Turns out, that pronouncement a couple weeks back that Bushwick would be getting its own branch of Nolita’s well-regarded “Taco Bus” Tortilleria Grattan may have been a little premature. Bedford + Bowery has an update on owner Dario Wolos’ ongoing back-and-forth with a skeptical Community Board 1, apparently part of a larger push to protect the integrity of Brooklyn’s industrial neighborhoods in earnest (“Is there a community need for a restaurant there? Is it forcing out small industrial businesses? That’s an industrial business zone. It’s meant for industry,” a board member told Wolos). This is what De Blasio’s New York hath wrought.
But really, this was all a big cornerstone of the De Blasio campaign, stemming the hemorrhage of manufacturing jobs from New York’s Industrial Business Zones, and maybe even bringing a few back. Bloomberg created a bunch of IBZs back in 2005 with the same purpose in mind, but one of the newer businesses that’ve moved into said “industrial” zip codes was the Wythe Hotel, if that gives you an idea of how things have turned out.
The question, then, seems to have become about what actually constitutes “manufacturing” in a day and age when small-batch artisanal lotions are made in the Old American Can Factory, and Brooklyn businesses that do make their goods here are forced to produce elsewhere once they actually hit it big.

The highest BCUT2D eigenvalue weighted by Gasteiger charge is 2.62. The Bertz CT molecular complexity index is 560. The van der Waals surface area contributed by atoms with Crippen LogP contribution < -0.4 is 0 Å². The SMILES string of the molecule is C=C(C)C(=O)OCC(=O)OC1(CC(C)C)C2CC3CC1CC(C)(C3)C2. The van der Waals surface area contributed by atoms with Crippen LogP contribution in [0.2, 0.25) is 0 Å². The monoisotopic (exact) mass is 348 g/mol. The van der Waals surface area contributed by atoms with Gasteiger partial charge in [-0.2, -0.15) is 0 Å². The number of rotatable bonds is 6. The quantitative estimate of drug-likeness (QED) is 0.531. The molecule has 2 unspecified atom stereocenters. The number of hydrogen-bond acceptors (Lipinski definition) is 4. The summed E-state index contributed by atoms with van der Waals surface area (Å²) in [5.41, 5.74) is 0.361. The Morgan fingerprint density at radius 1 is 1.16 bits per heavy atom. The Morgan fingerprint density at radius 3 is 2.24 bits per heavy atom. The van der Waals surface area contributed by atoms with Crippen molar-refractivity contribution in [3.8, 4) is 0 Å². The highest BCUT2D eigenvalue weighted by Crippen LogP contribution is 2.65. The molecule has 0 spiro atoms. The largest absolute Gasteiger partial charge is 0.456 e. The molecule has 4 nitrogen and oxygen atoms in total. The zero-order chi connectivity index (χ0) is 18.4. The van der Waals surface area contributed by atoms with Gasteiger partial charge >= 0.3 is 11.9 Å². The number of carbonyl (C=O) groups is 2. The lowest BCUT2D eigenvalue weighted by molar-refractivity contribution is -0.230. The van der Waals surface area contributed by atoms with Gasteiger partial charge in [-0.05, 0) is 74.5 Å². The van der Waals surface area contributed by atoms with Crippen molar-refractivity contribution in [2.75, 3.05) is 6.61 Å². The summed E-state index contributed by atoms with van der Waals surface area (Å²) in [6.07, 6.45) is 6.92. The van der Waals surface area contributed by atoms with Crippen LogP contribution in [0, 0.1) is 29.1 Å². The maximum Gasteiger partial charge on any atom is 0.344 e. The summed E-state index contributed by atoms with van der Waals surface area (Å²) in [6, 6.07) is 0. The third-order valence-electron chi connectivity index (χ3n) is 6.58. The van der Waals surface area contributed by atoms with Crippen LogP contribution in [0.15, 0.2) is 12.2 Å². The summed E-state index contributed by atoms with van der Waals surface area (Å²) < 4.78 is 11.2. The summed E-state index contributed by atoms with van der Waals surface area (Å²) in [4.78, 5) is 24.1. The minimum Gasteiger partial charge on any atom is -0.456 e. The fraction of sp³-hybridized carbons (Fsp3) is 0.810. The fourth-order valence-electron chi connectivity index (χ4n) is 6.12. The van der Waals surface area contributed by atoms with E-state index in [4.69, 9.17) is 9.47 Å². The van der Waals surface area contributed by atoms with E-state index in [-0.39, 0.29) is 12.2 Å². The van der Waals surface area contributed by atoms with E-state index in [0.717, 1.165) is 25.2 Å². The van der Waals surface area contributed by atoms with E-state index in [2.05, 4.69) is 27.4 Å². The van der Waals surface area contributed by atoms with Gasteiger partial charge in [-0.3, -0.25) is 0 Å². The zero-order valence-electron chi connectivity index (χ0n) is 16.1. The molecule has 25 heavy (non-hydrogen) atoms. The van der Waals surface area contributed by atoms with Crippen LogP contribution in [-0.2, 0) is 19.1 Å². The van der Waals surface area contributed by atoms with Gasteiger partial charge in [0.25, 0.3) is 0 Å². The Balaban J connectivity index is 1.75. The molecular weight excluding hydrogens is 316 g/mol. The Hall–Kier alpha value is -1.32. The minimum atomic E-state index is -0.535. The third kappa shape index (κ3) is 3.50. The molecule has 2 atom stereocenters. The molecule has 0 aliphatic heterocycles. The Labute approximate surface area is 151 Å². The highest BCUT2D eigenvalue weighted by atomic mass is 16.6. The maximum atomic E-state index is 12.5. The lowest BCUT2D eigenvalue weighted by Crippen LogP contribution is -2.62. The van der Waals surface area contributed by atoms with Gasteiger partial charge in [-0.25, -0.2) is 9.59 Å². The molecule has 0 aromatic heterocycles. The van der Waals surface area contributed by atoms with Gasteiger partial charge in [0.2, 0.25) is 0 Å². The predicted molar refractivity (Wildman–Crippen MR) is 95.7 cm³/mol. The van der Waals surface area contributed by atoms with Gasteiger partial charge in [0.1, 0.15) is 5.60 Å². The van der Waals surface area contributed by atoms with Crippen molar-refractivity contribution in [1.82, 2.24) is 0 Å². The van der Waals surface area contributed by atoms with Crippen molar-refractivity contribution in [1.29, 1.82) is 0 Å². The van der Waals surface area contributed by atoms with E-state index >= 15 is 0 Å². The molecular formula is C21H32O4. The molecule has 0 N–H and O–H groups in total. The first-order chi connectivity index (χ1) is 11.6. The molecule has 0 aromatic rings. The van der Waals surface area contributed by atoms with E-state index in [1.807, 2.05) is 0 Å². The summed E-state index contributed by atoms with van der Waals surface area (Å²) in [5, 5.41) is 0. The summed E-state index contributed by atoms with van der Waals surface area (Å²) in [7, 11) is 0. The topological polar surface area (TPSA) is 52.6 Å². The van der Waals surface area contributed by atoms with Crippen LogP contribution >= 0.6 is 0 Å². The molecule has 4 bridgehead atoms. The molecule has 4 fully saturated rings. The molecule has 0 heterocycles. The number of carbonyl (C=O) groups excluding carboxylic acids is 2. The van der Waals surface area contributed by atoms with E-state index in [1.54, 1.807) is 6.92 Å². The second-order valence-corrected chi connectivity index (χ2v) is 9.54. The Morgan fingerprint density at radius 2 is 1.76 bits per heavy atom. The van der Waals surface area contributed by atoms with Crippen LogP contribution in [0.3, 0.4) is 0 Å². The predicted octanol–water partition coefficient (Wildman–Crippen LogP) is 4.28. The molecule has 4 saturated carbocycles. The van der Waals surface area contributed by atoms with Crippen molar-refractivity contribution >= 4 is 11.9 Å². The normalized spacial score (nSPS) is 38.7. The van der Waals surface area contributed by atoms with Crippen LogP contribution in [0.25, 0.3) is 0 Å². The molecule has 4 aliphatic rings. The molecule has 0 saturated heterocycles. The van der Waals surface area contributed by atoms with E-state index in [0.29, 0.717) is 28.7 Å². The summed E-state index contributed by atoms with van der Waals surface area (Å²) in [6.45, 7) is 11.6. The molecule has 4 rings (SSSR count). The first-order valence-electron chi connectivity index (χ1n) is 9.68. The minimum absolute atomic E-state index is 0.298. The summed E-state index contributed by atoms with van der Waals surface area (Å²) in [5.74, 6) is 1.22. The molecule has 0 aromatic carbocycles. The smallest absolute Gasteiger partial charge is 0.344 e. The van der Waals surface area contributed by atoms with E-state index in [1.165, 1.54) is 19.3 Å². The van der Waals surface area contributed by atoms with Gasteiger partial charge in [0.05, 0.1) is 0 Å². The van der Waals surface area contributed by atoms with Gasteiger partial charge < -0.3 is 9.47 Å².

Brooklyn Night Bazaar co-founder Belvy Klein told Bedford + Bowery, “GM is not about to come here and build a big Chrysler plant in North Brooklyn anytime soon. Those days are gone. But what we can do on our end is more a micro thing. Between the vendors we have, the bar staff, and production staff, we’re upwards of around 500 people a week that we are more or less employing.”
The nonprofit in charge of the industrial zones (the East Williamsburg Valley Industrial Development Corp, or EWVIDC) isn’t so sure, and its director Leah Archibald said she’d rather some kind of food manufacturer had moved into the cavernous former bakery now occupied by the Night Bazaar. They may be selling locally made goods there, but none of ’em are actually manufactured on-site. Of course, it’s the job of local businesses to carve out spaces for themselves and act as their own boosters, just as it’s the job of community boards to ask questions before issuing approvals, particularly in former industrial neighborhoods that’ve been colonized (or cannibalized) in a manner as extreme as Bushwick’s.
In any case, the pushback against Wolos’ taco truck (intended to set up in the heavily saturated block that includes Roberta’s and Momo Sushi Shack) represents the larger push-and-pull at work here: which kind of small “New Brooklyn” businesses will save New York manufacturing, which will stunt it, and how, exactly, are we ever supposed to tell the difference?
Follow Virginia K. Smith on Twitter @vksmith.